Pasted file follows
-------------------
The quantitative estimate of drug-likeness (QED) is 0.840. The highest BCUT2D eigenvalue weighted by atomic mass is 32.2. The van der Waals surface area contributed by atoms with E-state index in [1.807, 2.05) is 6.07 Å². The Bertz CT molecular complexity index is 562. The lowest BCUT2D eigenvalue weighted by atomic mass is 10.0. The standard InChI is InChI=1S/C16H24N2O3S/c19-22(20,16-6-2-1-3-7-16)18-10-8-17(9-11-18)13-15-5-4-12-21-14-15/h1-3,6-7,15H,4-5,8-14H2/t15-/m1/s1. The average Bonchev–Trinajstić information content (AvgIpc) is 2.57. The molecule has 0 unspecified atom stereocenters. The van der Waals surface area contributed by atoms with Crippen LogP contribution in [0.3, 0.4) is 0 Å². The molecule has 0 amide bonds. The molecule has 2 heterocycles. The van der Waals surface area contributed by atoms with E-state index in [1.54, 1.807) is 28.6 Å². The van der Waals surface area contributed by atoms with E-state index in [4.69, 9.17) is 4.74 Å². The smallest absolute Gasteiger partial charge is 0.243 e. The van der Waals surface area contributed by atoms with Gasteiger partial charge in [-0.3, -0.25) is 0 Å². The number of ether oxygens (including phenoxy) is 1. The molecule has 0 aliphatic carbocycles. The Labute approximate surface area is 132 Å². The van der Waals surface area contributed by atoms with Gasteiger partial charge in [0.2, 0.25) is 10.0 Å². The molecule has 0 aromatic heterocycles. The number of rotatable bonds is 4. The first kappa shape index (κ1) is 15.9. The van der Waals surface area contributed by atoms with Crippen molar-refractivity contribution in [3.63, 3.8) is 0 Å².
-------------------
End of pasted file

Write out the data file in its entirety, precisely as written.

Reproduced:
The quantitative estimate of drug-likeness (QED) is 0.840. The highest BCUT2D eigenvalue weighted by atomic mass is 32.2. The van der Waals surface area contributed by atoms with E-state index in [1.807, 2.05) is 6.07 Å². The Bertz CT molecular complexity index is 562. The lowest BCUT2D eigenvalue weighted by atomic mass is 10.0. The standard InChI is InChI=1S/C16H24N2O3S/c19-22(20,16-6-2-1-3-7-16)18-10-8-17(9-11-18)13-15-5-4-12-21-14-15/h1-3,6-7,15H,4-5,8-14H2/t15-/m1/s1. The average Bonchev–Trinajstić information content (AvgIpc) is 2.57. The molecule has 0 unspecified atom stereocenters. The van der Waals surface area contributed by atoms with Crippen LogP contribution in [0.3, 0.4) is 0 Å². The molecule has 0 amide bonds. The molecule has 2 heterocycles. The van der Waals surface area contributed by atoms with E-state index in [1.54, 1.807) is 28.6 Å². The van der Waals surface area contributed by atoms with E-state index in [4.69, 9.17) is 4.74 Å². The smallest absolute Gasteiger partial charge is 0.243 e. The van der Waals surface area contributed by atoms with Gasteiger partial charge in [-0.3, -0.25) is 0 Å². The number of ether oxygens (including phenoxy) is 1. The molecule has 0 aliphatic carbocycles. The Labute approximate surface area is 132 Å². The van der Waals surface area contributed by atoms with Gasteiger partial charge in [0.2, 0.25) is 10.0 Å². The molecule has 0 aromatic heterocycles. The number of rotatable bonds is 4. The first kappa shape index (κ1) is 15.9. The van der Waals surface area contributed by atoms with Crippen molar-refractivity contribution in [3.63, 3.8) is 0 Å².